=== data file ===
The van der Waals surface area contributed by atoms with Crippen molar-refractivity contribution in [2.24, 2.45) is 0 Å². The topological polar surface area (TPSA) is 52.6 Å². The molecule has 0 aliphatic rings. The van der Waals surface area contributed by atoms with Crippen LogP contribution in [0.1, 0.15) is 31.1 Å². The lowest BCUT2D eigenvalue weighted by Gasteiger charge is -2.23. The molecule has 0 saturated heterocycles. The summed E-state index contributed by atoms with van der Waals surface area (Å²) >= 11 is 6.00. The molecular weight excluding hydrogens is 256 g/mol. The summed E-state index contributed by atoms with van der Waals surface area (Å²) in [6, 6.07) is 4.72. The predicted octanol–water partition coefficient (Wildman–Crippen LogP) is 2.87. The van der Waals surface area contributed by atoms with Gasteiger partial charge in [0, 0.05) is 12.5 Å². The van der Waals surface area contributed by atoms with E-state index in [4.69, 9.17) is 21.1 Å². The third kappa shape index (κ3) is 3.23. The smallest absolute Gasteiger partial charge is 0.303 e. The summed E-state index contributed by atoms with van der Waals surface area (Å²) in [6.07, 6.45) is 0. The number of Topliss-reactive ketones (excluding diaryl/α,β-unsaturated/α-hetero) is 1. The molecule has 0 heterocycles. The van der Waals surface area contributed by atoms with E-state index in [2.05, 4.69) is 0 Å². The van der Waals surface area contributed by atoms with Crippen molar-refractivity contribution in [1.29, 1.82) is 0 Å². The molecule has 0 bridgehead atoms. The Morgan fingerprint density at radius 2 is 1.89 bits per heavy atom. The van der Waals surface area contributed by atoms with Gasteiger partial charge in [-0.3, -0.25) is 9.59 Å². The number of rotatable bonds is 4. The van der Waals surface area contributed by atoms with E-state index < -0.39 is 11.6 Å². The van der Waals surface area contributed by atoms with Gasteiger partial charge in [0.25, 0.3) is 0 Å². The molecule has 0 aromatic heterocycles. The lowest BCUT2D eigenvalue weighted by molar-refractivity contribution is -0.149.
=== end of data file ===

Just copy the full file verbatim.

The van der Waals surface area contributed by atoms with Crippen molar-refractivity contribution in [2.24, 2.45) is 0 Å². The topological polar surface area (TPSA) is 52.6 Å². The molecule has 0 aliphatic rings. The van der Waals surface area contributed by atoms with Crippen LogP contribution in [0.1, 0.15) is 31.1 Å². The lowest BCUT2D eigenvalue weighted by Gasteiger charge is -2.23. The molecule has 0 saturated heterocycles. The summed E-state index contributed by atoms with van der Waals surface area (Å²) >= 11 is 6.00. The molecular weight excluding hydrogens is 256 g/mol. The summed E-state index contributed by atoms with van der Waals surface area (Å²) in [6, 6.07) is 4.72. The predicted octanol–water partition coefficient (Wildman–Crippen LogP) is 2.87. The van der Waals surface area contributed by atoms with Gasteiger partial charge in [0, 0.05) is 12.5 Å². The van der Waals surface area contributed by atoms with E-state index in [4.69, 9.17) is 21.1 Å². The third kappa shape index (κ3) is 3.23. The smallest absolute Gasteiger partial charge is 0.303 e. The summed E-state index contributed by atoms with van der Waals surface area (Å²) in [6.07, 6.45) is 0. The number of Topliss-reactive ketones (excluding diaryl/α,β-unsaturated/α-hetero) is 1. The molecule has 0 heterocycles. The van der Waals surface area contributed by atoms with E-state index in [2.05, 4.69) is 0 Å². The van der Waals surface area contributed by atoms with Crippen molar-refractivity contribution in [1.29, 1.82) is 0 Å². The molecule has 0 bridgehead atoms. The Morgan fingerprint density at radius 2 is 1.89 bits per heavy atom. The van der Waals surface area contributed by atoms with Gasteiger partial charge in [-0.3, -0.25) is 9.59 Å². The number of rotatable bonds is 4. The van der Waals surface area contributed by atoms with E-state index < -0.39 is 11.6 Å². The van der Waals surface area contributed by atoms with Gasteiger partial charge in [0.25, 0.3) is 0 Å². The molecule has 0 aromatic heterocycles. The lowest BCUT2D eigenvalue weighted by molar-refractivity contribution is -0.149.